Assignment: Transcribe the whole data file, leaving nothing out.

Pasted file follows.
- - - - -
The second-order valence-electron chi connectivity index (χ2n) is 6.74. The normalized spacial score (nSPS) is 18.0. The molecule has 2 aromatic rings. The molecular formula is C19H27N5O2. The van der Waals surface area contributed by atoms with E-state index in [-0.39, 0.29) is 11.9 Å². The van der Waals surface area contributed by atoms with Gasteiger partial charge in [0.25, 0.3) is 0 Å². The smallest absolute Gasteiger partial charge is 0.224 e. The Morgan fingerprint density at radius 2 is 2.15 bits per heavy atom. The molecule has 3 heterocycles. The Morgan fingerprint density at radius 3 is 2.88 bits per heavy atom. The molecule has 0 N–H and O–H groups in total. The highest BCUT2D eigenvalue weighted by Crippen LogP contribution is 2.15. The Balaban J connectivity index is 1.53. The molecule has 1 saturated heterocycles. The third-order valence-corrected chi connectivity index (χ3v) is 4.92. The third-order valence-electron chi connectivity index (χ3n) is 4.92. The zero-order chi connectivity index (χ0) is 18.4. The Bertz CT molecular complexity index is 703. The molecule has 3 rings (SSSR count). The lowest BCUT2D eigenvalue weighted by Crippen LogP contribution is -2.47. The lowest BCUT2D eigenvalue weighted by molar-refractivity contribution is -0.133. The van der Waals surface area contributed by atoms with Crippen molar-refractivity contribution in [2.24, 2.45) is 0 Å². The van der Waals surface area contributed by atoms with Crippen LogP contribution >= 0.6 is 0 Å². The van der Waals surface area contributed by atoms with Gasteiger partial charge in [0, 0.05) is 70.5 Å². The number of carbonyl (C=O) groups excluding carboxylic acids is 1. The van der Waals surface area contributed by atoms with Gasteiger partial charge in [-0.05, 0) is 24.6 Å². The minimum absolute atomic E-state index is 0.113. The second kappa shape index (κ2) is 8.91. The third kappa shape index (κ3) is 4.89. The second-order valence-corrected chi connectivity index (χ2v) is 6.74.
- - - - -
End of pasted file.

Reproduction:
The second-order valence-electron chi connectivity index (χ2n) is 6.74. The normalized spacial score (nSPS) is 18.0. The molecule has 2 aromatic rings. The molecular formula is C19H27N5O2. The van der Waals surface area contributed by atoms with E-state index in [-0.39, 0.29) is 11.9 Å². The van der Waals surface area contributed by atoms with Gasteiger partial charge in [0.25, 0.3) is 0 Å². The smallest absolute Gasteiger partial charge is 0.224 e. The Morgan fingerprint density at radius 2 is 2.15 bits per heavy atom. The molecule has 3 heterocycles. The Morgan fingerprint density at radius 3 is 2.88 bits per heavy atom. The molecule has 0 N–H and O–H groups in total. The highest BCUT2D eigenvalue weighted by Crippen LogP contribution is 2.15. The Balaban J connectivity index is 1.53. The molecule has 1 saturated heterocycles. The third-order valence-corrected chi connectivity index (χ3v) is 4.92. The third-order valence-electron chi connectivity index (χ3n) is 4.92. The zero-order chi connectivity index (χ0) is 18.4. The Bertz CT molecular complexity index is 703. The molecule has 3 rings (SSSR count). The lowest BCUT2D eigenvalue weighted by Crippen LogP contribution is -2.47. The lowest BCUT2D eigenvalue weighted by molar-refractivity contribution is -0.133. The van der Waals surface area contributed by atoms with Crippen molar-refractivity contribution in [2.24, 2.45) is 0 Å². The van der Waals surface area contributed by atoms with Crippen LogP contribution >= 0.6 is 0 Å². The van der Waals surface area contributed by atoms with Gasteiger partial charge in [0, 0.05) is 70.5 Å². The number of carbonyl (C=O) groups excluding carboxylic acids is 1. The van der Waals surface area contributed by atoms with Gasteiger partial charge in [-0.05, 0) is 24.6 Å². The minimum absolute atomic E-state index is 0.113. The second kappa shape index (κ2) is 8.91. The third kappa shape index (κ3) is 4.89. The second-order valence-corrected chi connectivity index (χ2v) is 6.74.